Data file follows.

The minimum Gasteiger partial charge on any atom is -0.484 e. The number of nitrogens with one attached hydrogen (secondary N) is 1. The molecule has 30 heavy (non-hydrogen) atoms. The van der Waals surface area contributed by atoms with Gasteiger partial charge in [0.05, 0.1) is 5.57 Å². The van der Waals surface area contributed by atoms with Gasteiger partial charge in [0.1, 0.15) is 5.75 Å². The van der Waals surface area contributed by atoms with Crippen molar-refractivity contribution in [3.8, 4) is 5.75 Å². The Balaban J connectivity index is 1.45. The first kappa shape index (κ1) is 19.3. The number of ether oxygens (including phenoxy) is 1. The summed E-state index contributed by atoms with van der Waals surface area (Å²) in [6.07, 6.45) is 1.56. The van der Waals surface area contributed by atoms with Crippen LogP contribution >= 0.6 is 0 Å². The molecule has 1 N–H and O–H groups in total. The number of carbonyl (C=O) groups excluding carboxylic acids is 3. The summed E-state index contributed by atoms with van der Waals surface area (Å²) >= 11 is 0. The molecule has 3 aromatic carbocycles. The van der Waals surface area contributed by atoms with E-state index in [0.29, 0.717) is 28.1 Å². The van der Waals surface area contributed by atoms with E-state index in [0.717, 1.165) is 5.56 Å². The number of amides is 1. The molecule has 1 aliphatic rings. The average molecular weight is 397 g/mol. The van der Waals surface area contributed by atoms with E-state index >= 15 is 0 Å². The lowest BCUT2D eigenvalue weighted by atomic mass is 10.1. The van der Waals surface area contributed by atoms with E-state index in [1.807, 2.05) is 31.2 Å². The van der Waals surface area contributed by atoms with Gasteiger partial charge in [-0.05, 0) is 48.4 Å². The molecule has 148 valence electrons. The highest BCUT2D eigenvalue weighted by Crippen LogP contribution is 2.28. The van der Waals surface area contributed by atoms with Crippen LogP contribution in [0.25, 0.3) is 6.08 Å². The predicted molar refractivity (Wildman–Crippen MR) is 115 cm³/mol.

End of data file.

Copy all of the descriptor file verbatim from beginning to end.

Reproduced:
The minimum Gasteiger partial charge on any atom is -0.484 e. The number of nitrogens with one attached hydrogen (secondary N) is 1. The molecule has 30 heavy (non-hydrogen) atoms. The van der Waals surface area contributed by atoms with Gasteiger partial charge in [0.05, 0.1) is 5.57 Å². The van der Waals surface area contributed by atoms with Gasteiger partial charge in [0.1, 0.15) is 5.75 Å². The van der Waals surface area contributed by atoms with Crippen molar-refractivity contribution in [3.8, 4) is 5.75 Å². The Balaban J connectivity index is 1.45. The first kappa shape index (κ1) is 19.3. The number of ether oxygens (including phenoxy) is 1. The summed E-state index contributed by atoms with van der Waals surface area (Å²) in [6.07, 6.45) is 1.56. The van der Waals surface area contributed by atoms with Crippen LogP contribution >= 0.6 is 0 Å². The molecule has 1 N–H and O–H groups in total. The number of carbonyl (C=O) groups excluding carboxylic acids is 3. The summed E-state index contributed by atoms with van der Waals surface area (Å²) >= 11 is 0. The molecule has 3 aromatic carbocycles. The van der Waals surface area contributed by atoms with E-state index in [0.29, 0.717) is 28.1 Å². The van der Waals surface area contributed by atoms with E-state index in [0.717, 1.165) is 5.56 Å². The number of amides is 1. The molecule has 1 aliphatic rings. The average molecular weight is 397 g/mol. The van der Waals surface area contributed by atoms with E-state index >= 15 is 0 Å². The lowest BCUT2D eigenvalue weighted by atomic mass is 10.1. The van der Waals surface area contributed by atoms with E-state index in [1.807, 2.05) is 31.2 Å². The van der Waals surface area contributed by atoms with Gasteiger partial charge in [-0.05, 0) is 48.4 Å². The molecule has 148 valence electrons. The highest BCUT2D eigenvalue weighted by Crippen LogP contribution is 2.28. The van der Waals surface area contributed by atoms with Crippen LogP contribution in [0.25, 0.3) is 6.08 Å². The predicted molar refractivity (Wildman–Crippen MR) is 115 cm³/mol.